“I can always imagine anything—“ Frank reflects in Independence Day, “a marriage, a conversation, a government—as being different from how it is, a trait that might make one a top-notch trial lawyer or novelist or realtor, but that also seems to produce a somewhat less than reliable and morally feasible human being.” Frank is a realtor who once published a book of short stories and wanted to go to law school, and he well understands the price of his imaginative powers even as he ruefully pays it. Though he “was afraid that if I didn’t use my life, even in a ridiculous way, I’d lose it,” he’s not a hero—his wife points out with some amusement that when they encountered a deranged gunman outside Madison Square Garden and Frank found them both a place to hide, he jumped behind her. But his sense that he now lives “simply to celebrate the hum of the human spirit” is still persuasive and in its modest way heroic after all.


Ford’s last three novels—which, with the stories in Rock Springs (1987), are surely his finest work to date—are all told in the first person. He’s a conscious and formally scrupulous craftsman, and his comments on narrative method in 1998 seem to me right, up to a point:

…I can’t account for it right now, but in stories like “Empire” [in Rock Springs], Occidentals and The Womanizer [both in Women with Men] (all written in the third person), I have a much harder time finding redemptive language for events and characters. Those stories all turn out to be…harsher stories. The moral quotient to those stories tends to be of a more negative kind. They tend to…indict their characters more than the first-person stories.

It might also be that first-person writing simply absorbs more of the writer into the character’s sense of things. Both Ford and Frank Bascombe were born in the South in the mid-1940s; both lost their fathers in their mid-teens; both went to college in Michigan; both did brief military service in the 1960s but were discharged on medical grounds; both briefly taught English at a college in northwest Massachusetts (as well as elsewhere, in Ford’s case); both dislike the legal profession (Ford tried a semester of law school and hated it, Bascombe couldn’t even get admitted); both became writers, though of different sorts. They differ in other, larger ways, of course, but Bascombe is such a convincing narrator because a lot of Ford is invested in him.

Certainly, the first-person stories in A Multitude of Sins—“Privacy,” “Calling,” “Reunion,” and “Puppy”—seem no less harsh or morally negative than the others, and they don’t necessarily find “redemptive language”—moments of understanding or reconnection—more readily or naturally. In “Privacy,” an accidental voyeur discovers that the “petite” figure he’s been repeatedly watching undress in a nearby apartment is, when he sees her on the street, in fact a very thin, seventyish Asian woman: “I walked on then, feeling oddly but in no way surprisingly betrayed, simply passed on down the street toward my room and my own doors, my life entering, as it was at that moment, its first, long cycle of necessity.” He has already said that his marriage was at that time about to break up, but “first, long cycle of necessity” still seems generalized and portentous. In 1998 Ford acknowledged that language is to him more interesting “in its poetic and non-cognitive qualities” than in anything it may or may not say, and that his being “more attached to the physical qualities of the words than to their referents” may owe something to his being dyslexic as well as to his having read Faulkner. Whatever the cause, the haziness of his characters’ final sense of things is sometimes nicely expressive of the mystery that other minds always pose, in books as in life; but at other times it suggests that an author is searching for “redemptive language” a little too insistently.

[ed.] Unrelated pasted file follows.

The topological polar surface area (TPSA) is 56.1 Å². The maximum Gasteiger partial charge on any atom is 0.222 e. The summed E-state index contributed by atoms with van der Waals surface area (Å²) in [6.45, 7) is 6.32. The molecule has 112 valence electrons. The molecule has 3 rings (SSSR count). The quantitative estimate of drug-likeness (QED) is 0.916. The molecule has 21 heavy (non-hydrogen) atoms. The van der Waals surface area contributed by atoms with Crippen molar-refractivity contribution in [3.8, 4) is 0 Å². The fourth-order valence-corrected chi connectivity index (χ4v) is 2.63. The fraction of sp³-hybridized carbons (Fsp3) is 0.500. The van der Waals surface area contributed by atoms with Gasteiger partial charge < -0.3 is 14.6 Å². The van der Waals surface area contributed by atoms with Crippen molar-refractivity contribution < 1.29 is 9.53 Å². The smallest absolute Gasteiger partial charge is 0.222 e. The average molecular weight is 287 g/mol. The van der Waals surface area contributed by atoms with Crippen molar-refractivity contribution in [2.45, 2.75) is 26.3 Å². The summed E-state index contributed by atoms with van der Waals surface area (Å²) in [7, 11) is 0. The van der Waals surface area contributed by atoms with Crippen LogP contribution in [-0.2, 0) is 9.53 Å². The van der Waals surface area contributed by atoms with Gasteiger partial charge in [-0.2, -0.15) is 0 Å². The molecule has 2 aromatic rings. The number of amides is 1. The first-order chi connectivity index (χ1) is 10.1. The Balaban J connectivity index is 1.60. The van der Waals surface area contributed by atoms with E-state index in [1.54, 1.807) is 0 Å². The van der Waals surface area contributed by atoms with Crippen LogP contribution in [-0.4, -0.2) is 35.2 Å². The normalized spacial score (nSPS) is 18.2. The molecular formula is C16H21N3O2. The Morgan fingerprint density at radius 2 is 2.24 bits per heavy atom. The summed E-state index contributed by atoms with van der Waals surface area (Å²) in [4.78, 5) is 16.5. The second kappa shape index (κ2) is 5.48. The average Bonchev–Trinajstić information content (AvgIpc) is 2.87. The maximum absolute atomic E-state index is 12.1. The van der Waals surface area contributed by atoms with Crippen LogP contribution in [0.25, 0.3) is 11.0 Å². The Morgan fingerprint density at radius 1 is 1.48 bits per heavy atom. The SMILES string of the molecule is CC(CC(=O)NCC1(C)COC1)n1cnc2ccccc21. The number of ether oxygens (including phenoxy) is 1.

One of the best stories in the new volume, “Quality Time,” centers on a brief affair between James Wales, an unmarried freelance journalist, and a woman we know only as “Jena,” an amateur painter and wife of a wealthy lllinois real estate investor. After fourteen years in Europe, Wales is temporarily in Chicago to teach a university seminar on “The Literature of the Actual”; he and Jena meet when she comes to his lecture “A Case of Failed Actuality,” on the death of Princess Diana. Jena invites him for a drink at her hotel, and they then briskly go to bed. He is experienced in such liaisons; she has two children and an open marriage; neither is young. The affair continues for five nights, and the story opens as Wales, driving to meet her at the Drake, sees a woman killed by a van on an icy street.